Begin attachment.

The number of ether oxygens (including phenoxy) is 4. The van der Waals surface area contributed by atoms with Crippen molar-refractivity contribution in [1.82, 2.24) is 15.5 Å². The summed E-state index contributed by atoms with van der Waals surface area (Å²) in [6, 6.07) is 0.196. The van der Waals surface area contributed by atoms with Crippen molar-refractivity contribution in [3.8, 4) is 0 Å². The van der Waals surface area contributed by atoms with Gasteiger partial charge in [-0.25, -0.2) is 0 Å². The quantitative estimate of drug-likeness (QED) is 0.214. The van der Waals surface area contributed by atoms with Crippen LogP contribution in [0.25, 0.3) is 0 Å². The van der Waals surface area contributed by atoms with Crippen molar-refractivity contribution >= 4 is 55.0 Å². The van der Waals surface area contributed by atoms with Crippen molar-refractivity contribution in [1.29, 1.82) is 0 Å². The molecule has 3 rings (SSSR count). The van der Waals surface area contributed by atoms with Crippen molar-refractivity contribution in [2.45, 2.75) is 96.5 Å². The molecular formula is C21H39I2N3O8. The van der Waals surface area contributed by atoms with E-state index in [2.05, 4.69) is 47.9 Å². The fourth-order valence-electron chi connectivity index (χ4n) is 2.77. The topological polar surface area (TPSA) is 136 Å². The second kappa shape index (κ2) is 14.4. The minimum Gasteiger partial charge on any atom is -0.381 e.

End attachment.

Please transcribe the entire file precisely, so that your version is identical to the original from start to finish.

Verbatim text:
The number of ether oxygens (including phenoxy) is 4. The van der Waals surface area contributed by atoms with Crippen molar-refractivity contribution in [1.82, 2.24) is 15.5 Å². The summed E-state index contributed by atoms with van der Waals surface area (Å²) in [6, 6.07) is 0.196. The van der Waals surface area contributed by atoms with Crippen molar-refractivity contribution in [3.8, 4) is 0 Å². The van der Waals surface area contributed by atoms with Gasteiger partial charge in [-0.25, -0.2) is 0 Å². The quantitative estimate of drug-likeness (QED) is 0.214. The van der Waals surface area contributed by atoms with Crippen LogP contribution in [0.25, 0.3) is 0 Å². The van der Waals surface area contributed by atoms with Crippen molar-refractivity contribution >= 4 is 55.0 Å². The van der Waals surface area contributed by atoms with Crippen molar-refractivity contribution in [1.29, 1.82) is 0 Å². The molecule has 3 rings (SSSR count). The van der Waals surface area contributed by atoms with Crippen molar-refractivity contribution in [2.45, 2.75) is 96.5 Å². The molecular formula is C21H39I2N3O8. The van der Waals surface area contributed by atoms with E-state index in [2.05, 4.69) is 47.9 Å². The fourth-order valence-electron chi connectivity index (χ4n) is 2.77. The topological polar surface area (TPSA) is 136 Å². The second kappa shape index (κ2) is 14.4. The minimum Gasteiger partial charge on any atom is -0.381 e.